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For SCJP most of the time question such as below is asked to find valid example of polymorphic method calls. But what should one exactly look for to find is it polymorphic use or not ?

 abstract class A {
   abstract void a1();
   void a2() { }

 class B extends A {
   void a1() { }
   void a2() { }
 class C extends B { 
   void c1() { }


 A x = new B();

 C y = new C(); 

 A z = new C();

What are four valid examples of polymorphic method calls? (Choose four.)

A. x.a2();

B. z.a2();

C. z.c1();

D. z.a1();

E. y.c1();

F. x.a1();

Answer: A, B, D, F

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This is why certifications are dumb. Why don't they ask you what the method calls will do rather than which ones are "polymorphic"? I am a pretty good Java programmer and I have no idea what it means to say "polymorphic method call". –  danben Dec 24 '09 at 23:54
Maybe you're not as good as you think you are then? :-) –  ChssPly76 Dec 25 '09 at 0:02
Maybe. Then again, who is? –  danben Dec 25 '09 at 0:09

4 Answers 4

up vote 9 down vote accepted

Answer C won't compile (method isn't defined in the declared class). Answer E isn't polymorphic (method is definied in the declared class). All remaining answers uses a method which are either implemented (from an abstract definition), or overridden, or subclassed (of which all are polymorphic behaviours).

Here's an overview:

A x = new B();
C y = new C(); 
A z = new C();

A. x.a2(); // Method is overriden.
B. z.a2(); // Method is inherited.
C. z.c1(); // Won't compile. Method isn't defined in A.
D. z.a1(); // Method is implemented.
E. y.c1(); // Not polymorphic. Method is defined in declared class C.
F. x.a1(); // Method is implemented.
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what about an option like C y = new C(); y.a1(); Is that invocation be called as polymorphic? –  changed Dec 28 '09 at 21:09
yes, it's because class C inherits the method from it(s) super classe(s). I agree though that this question is very stupid because its terminology is so confusing... –  luigi7up Feb 7 '13 at 16:32

I'm a TA for a major American university teaching a Java class, and this is how I always explain polymorphism to my students:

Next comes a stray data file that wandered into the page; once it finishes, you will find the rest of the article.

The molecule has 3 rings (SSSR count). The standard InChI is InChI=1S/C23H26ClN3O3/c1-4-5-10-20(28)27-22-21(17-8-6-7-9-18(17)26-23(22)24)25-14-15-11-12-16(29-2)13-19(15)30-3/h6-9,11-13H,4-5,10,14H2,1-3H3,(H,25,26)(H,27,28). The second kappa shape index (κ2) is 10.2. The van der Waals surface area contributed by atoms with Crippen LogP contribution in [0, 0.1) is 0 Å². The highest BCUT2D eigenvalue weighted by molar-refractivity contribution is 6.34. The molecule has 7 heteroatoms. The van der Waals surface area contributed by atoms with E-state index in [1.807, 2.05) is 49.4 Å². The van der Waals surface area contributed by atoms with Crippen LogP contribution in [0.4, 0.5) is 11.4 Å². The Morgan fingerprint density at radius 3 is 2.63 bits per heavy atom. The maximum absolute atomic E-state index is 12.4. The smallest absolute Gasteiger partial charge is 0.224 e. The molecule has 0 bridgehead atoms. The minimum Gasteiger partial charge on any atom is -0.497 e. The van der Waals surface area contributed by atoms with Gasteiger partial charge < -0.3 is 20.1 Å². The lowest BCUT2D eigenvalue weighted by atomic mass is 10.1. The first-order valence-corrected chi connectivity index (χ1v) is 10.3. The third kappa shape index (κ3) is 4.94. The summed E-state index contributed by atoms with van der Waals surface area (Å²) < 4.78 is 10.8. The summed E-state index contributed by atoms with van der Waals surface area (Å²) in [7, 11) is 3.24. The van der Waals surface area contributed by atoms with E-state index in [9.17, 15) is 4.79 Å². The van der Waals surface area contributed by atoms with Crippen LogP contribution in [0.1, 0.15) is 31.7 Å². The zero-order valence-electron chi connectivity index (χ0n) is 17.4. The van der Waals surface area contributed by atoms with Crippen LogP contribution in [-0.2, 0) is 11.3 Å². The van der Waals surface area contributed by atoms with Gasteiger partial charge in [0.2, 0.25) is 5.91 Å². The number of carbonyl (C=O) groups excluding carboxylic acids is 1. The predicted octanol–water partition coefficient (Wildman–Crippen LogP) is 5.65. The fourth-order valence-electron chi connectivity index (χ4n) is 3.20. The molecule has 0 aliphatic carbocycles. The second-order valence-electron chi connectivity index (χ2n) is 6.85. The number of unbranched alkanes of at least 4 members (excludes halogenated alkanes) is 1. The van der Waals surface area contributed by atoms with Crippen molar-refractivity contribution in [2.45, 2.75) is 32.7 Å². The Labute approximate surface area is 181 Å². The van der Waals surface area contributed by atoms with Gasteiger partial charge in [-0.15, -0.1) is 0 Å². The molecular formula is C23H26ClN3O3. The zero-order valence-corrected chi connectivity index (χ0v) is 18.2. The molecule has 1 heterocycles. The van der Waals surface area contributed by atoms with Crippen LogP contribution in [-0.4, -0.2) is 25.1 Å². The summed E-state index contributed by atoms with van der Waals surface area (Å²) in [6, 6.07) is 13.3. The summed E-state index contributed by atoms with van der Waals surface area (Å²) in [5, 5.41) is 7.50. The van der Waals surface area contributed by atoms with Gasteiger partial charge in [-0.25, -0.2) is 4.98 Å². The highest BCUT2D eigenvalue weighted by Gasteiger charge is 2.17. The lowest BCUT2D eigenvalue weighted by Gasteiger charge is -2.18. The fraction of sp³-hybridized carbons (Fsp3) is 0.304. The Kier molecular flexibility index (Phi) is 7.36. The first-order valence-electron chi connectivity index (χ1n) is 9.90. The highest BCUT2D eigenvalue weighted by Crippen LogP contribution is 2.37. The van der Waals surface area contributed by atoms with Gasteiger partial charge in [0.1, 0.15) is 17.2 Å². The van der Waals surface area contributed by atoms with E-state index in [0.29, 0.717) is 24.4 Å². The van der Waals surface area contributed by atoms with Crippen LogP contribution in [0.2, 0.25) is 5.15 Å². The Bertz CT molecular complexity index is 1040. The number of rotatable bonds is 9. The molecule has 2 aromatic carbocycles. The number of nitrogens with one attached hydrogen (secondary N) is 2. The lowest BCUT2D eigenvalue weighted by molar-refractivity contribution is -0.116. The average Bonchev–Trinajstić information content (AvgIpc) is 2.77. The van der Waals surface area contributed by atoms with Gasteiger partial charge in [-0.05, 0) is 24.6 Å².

There are actually two things going on here, which are very similar: polymorphism and dynamic binding.

Polymorphism is simply defined as when the reference type and object type are different. The classic example is Animal anim = new Dog(); with Dog extending Animal. The reference type of anim (Animal) is different than its object type (Dog) so anim is a polymorphic reference.

The second part is dynamic binding, which has to do with what method is actually run when you make a method call. Dynamic binding means that the method that actually runs is the method that is farthest down the class hierarchy between the reference type and object type. You can also think of it as the method the belongs to the class closest to the object type.

The class hierarchy is the tree you see where each class is a branch of its parent class. Since Java is single-inheritance (C++ and others allow you to extend multiple classes, but in Java you can only extend one) the class hierarchy is typically a tree. Keep in mind that interfaces and abstract classes are also included in the class hierarchy, so it's not necessarily a tree due to interfaces.

The reason that polymorphism and dynamic binding are used so often together is that polymorphism doesn't make much sense without dynamic binding. Being able to have the method that runs depend on the object type instead of the reference type is the entire point of polymorphism!

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+1, explained very clearly! Thanks a bunch :) –  Jimmy Jul 7 '11 at 11:53
Andrew, I believe you must be a great teacher! –  luigi7up Feb 7 '13 at 16:33

A is valid because you are calling a2() which has been overridden in B. C will not even compile because the c1() method is not present in class A. E is not valid because the type and the actual instances are same, no need for polymorphism. Similarly, you can figure other options.

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It would appear that, in this question, polymorphic method calls are calls to a method that belong to object that is higher up in the inheritance chain than the type of the object that is invoking it, and NOT a method that written or overloaded in the given object's class.

So since c and e are calling methods within their own class, they are not calling methods of classes higher up the chain - they are calling the overloaded versions.

Hope this helps.

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